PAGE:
Ask your contacts to endorse you for only your top skills. Having the highest number of endorsements for your signature strengths will influence those who are looking at your profile. A recent New York Times article validates this: “Mr. Peppler [a staffing firm executive] has used [this technique] to find the most endorsed person with a specific background in a particular city. He said “It’s hard to know how meaningful that will be in the long run, but to me, it makes them one of the most influential people in that region for what they do.”
If you’re endorsed for everything from project management to leadership to risk management to coaching, you dilute your brand message. Have the courage to delete the endorsements that aren’t central to how you want to be known. And strive to get them to appear in your profile listed in order of importance to your brand.
Laziness is among the most powerful personal branding techniques available – and it’s a great strategy for LinkedIn too. Don’t mistake this for apathy. Being lazy in this instance is about the smart use of your resources. Reuse and repurpose the content you already have available. In doing this you amplify your message and deliver brand consistency, communicating different forms of the same content in distinctive ways to the members of your brand community. From now on, when you write a new blog, poach a sentence or two for your LinkedIn status update. The next time you produce a whitepaper, upload it to your profile or provide a link to where it can be found. When you post a new video to YouTube, embed it in your LinkedIn profile by placing the link in the appropriate section (summary or experience).
One more way to be lazy: Use LinkedIn to manage your LinkedIn and Twitter communications by using the ‘Share with LinkedIn + Twitter’ feature in your status update. This will copy what you share with your LinkedIn Connections to your Twitter followers as long as you keep your update to fewer than 140 characters.
No one said you had to color within the lines. You need not follow the LinkedIn formula of creating one experience entry for each job title you have held. Take all the space you need to more effectively do justice to your accomplishments by creating multiple entries for every role you have performed. It’s OK to have overlapping dates. This is the best way to secure the real estate you need to truly convey the value you deliver.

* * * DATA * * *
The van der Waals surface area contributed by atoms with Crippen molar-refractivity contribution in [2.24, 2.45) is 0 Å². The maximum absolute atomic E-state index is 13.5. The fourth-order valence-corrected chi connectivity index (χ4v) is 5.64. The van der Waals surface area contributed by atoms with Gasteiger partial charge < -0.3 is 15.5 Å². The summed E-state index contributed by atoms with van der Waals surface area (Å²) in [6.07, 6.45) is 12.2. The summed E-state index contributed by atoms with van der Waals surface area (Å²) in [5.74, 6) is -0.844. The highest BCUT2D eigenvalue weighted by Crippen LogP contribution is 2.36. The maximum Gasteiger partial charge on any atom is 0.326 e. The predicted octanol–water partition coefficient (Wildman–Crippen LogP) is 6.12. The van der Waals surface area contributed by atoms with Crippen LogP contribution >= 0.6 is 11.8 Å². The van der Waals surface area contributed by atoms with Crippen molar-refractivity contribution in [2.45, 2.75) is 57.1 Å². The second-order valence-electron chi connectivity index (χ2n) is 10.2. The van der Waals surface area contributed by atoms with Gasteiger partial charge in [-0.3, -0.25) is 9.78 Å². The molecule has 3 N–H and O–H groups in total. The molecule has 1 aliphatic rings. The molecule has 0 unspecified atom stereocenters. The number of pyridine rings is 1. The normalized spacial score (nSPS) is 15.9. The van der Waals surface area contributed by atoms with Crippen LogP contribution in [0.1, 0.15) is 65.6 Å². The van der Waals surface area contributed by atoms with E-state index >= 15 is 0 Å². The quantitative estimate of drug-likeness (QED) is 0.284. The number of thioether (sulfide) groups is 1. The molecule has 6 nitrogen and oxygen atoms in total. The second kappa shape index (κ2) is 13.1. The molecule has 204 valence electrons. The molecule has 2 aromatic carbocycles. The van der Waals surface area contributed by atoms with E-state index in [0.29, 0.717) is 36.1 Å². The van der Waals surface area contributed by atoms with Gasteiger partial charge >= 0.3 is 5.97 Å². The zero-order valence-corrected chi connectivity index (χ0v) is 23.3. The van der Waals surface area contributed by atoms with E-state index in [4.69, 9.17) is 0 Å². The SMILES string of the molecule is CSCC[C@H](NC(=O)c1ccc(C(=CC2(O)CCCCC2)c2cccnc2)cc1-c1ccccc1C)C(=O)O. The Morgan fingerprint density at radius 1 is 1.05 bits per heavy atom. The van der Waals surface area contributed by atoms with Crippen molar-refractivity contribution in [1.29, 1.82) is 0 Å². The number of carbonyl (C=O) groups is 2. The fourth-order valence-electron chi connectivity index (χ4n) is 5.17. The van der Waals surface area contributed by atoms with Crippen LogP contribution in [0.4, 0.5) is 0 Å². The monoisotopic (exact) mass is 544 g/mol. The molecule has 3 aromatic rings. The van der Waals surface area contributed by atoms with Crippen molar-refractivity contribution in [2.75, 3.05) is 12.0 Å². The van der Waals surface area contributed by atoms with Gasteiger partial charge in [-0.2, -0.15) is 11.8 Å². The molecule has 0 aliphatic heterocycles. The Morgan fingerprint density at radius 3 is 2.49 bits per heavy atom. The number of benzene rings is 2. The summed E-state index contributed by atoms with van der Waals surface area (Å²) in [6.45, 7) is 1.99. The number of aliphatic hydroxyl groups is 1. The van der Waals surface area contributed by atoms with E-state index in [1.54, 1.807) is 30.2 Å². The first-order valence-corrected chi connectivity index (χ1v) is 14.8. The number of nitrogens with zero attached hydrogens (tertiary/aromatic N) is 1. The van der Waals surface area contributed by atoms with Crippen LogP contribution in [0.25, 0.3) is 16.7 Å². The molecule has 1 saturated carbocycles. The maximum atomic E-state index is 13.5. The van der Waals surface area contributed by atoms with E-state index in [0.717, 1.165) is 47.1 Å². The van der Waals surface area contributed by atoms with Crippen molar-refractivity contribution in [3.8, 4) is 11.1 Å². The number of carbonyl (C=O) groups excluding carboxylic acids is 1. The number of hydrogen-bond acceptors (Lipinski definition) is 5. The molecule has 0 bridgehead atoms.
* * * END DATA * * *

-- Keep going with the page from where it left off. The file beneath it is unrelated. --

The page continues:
Create an experience block for every key accomplishment within each role. If for example, as the Director of Marketing Communications you led a major annual event, managed a design team and built the social media marketing strategy, create three different experience entries with each describing what happened when you did what you did. Few people are using LinkedIn this way, so your profile is sure to stand out.
I have been the CEO of my company for over a decade. If I followed the standard format, I would have only 2,000 characters to talk about everything I have done in that time. Instead, I created separate experience listings for Personal Branding Consultant, Author, and Motivational Speaker. They are three fairly discreet roles I have held under the umbrella of CEO.
Watch for parts 2 and 3 of this series, I’ll share more tips and tricks for making your LinkedIn profile a valuable part of your personal branding strategy, including how being a promiscuous thief can be a good thing.
Do you use any of these LinkedIn strategies in your daily workflow? Feel free to brag about your success in the comments!